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Research Papers

Latent Heat Storage Systems for Solar Thermal Power Plants and Process Heat Applications

[+] Author and Article Information
Wolf-Dieter Steinmann, Doerte Laing, Rainer Tamme

Institute of Technical Thermodynamics, German Aerospace Center (DLR), Pfaffenwaldring 38-40, 70569 Stuttgart, Germany

PROSPER Storage for process heat applications by innovative storage technology, supported by German Federal Ministry of Economics and Technology.

DISTOR, storage system for solar direct steam generation.

J. Sol. Energy Eng 132(2), 021003 (Apr 29, 2010) (5 pages) doi:10.1115/1.4001405 History: Received November 11, 2008; Revised April 21, 2009; Published April 29, 2010; Online April 29, 2010

Solar thermal systems using absorber evaporating steam directly require isothermal energy storage. The application of latent heat storage systems is an option to fulfill this demand. This concept has been demonstrated mainly for low temperature heating and refrigeration applications, the experience for the power level and temperature range characteristic of solar process heat and solar thermal power plants is limited. Cost effective implementation of the latent heat storage concept demands low cost phase change materials (PCMs). These PCMs usually show low thermal conductivity limiting the power density during the charging/discharging process. This paper describes various approaches, which have been investigated to overcome these limitations. Based on fundamental PCM-research and laboratory-scale experiments, the sandwich concept has been identified to show the highest potential. The sandwich concept has been demonstrated successfully for three different storage units ranging from 2 kW to 100 kW at melting temperatures of 145°C and 225°C.

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Copyright © 2010 by American Society of Mechanical Engineers
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References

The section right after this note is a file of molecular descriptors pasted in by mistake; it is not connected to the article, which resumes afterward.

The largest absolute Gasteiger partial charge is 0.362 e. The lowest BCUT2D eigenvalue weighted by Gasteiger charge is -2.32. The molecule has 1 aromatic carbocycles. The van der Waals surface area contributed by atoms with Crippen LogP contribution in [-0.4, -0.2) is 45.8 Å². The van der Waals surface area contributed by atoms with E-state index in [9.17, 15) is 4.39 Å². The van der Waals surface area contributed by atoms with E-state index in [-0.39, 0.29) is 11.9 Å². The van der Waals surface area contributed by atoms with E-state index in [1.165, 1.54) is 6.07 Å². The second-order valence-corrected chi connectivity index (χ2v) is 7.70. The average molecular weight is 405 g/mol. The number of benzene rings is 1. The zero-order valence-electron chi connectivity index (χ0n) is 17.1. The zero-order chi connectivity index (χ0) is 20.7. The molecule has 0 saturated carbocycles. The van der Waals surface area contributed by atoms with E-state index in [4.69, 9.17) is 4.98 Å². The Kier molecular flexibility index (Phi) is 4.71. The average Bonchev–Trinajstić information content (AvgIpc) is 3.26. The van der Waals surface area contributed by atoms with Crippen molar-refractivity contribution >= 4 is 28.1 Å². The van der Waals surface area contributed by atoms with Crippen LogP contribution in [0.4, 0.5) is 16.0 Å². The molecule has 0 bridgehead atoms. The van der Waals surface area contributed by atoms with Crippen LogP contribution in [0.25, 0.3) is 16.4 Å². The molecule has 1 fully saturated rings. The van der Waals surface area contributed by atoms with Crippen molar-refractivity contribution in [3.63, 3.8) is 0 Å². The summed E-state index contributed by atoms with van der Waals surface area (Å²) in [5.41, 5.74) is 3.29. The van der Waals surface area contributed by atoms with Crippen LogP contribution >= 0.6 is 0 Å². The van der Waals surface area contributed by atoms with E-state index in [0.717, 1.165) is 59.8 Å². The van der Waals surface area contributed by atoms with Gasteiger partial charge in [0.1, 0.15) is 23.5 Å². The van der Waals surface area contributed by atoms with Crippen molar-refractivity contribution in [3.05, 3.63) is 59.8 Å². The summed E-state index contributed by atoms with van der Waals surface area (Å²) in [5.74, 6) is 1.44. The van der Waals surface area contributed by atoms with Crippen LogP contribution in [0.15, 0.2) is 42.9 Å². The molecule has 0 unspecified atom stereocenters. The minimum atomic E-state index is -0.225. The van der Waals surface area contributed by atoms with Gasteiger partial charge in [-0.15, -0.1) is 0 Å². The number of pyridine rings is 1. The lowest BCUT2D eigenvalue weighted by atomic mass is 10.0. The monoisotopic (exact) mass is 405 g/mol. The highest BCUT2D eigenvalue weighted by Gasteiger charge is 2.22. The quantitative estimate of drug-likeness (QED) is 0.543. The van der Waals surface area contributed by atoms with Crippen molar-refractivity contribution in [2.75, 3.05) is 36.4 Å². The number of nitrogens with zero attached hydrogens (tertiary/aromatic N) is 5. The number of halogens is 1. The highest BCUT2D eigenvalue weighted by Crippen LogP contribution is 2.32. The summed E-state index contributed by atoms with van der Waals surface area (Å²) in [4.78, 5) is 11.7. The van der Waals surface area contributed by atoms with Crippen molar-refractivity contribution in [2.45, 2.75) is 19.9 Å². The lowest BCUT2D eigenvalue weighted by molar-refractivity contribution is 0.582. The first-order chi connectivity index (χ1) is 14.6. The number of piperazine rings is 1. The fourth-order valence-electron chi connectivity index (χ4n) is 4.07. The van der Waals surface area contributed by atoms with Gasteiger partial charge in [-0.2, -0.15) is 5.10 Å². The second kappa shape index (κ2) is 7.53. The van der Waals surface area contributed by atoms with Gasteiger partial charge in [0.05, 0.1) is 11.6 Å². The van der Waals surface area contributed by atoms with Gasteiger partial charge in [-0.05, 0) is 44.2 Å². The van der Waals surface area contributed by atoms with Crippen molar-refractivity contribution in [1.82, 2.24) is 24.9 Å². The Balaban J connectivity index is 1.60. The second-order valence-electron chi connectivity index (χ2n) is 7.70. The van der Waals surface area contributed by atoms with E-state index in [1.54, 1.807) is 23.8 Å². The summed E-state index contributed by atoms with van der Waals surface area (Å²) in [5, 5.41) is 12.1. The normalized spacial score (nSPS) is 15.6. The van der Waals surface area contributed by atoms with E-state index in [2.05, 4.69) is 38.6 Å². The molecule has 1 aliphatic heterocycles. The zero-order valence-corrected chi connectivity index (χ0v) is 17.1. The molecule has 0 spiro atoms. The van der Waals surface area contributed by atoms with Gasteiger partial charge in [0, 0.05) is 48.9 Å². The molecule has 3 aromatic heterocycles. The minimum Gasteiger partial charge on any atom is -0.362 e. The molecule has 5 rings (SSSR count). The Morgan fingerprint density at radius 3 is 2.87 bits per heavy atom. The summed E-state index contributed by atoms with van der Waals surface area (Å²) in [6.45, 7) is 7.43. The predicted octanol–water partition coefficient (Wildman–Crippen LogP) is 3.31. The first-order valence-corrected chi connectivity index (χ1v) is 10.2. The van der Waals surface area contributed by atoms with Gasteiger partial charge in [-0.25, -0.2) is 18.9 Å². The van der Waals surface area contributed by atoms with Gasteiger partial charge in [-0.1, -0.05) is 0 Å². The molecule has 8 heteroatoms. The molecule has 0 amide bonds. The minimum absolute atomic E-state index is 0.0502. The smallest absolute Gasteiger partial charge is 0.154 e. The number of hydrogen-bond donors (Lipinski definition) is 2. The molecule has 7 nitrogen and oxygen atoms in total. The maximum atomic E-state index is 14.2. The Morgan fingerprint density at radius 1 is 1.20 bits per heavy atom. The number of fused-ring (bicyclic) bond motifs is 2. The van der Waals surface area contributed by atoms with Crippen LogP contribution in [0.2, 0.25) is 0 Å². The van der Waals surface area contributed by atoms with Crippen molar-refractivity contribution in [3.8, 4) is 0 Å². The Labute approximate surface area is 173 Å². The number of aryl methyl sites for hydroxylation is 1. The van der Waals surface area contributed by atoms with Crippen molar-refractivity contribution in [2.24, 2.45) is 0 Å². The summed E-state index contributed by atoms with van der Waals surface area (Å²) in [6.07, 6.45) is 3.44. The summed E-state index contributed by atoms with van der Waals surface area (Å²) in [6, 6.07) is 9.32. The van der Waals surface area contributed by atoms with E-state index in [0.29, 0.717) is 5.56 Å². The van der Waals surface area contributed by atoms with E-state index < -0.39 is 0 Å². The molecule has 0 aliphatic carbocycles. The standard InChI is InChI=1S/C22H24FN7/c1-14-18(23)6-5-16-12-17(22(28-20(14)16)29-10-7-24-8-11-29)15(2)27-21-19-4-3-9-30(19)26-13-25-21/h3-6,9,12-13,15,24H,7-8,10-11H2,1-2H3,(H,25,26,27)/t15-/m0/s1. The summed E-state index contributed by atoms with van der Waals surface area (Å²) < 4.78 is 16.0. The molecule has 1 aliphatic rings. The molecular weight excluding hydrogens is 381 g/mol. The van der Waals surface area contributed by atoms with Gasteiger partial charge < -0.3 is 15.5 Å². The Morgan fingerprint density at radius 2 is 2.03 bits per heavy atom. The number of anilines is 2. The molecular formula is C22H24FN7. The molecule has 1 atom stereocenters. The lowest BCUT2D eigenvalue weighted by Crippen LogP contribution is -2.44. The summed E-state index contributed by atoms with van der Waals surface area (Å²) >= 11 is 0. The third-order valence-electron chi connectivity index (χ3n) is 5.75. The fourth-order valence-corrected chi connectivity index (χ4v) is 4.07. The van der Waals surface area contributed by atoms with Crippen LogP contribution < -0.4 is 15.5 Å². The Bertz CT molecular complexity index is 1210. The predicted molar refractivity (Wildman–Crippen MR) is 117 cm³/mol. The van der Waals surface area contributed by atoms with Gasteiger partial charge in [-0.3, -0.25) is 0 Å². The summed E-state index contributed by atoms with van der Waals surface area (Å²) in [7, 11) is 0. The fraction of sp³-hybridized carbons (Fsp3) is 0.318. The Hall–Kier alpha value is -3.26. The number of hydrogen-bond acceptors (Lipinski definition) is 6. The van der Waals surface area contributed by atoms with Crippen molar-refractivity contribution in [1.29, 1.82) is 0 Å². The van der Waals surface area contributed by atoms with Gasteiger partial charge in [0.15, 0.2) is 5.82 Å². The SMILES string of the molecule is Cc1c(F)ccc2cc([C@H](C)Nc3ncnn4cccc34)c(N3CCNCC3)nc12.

Figures

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Figure 1

Number of tubes needed in PCM volume depending on heat conductivity of PCM for three different values of average volume specific power

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Figure 2

Cross-sectional view of capsule used for macroencapsulation approach

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Figure 3

Bundle of capsules filled with PCM before integration into pressure vessel

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Figure 4

Storage segment made of cold compressed storage material with drillings for the tubes of the integrated heat exchanger

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Figure 5

Calculated results for time needed to charge storage system with various fin materials and fin thicknesses

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Figure 6

Thermal power and energy provided by the PROSPER storage module during discharge, temperature at inlet 125°C, temperature at outlet (steam) between 145°C (superheated) and 125°C (saturated steam)

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Figure 7

DISTOR test module—heat exchanger tube bundle with graphite fins

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Figure 8

Power and Energy provided by DISTOR test module during discharge

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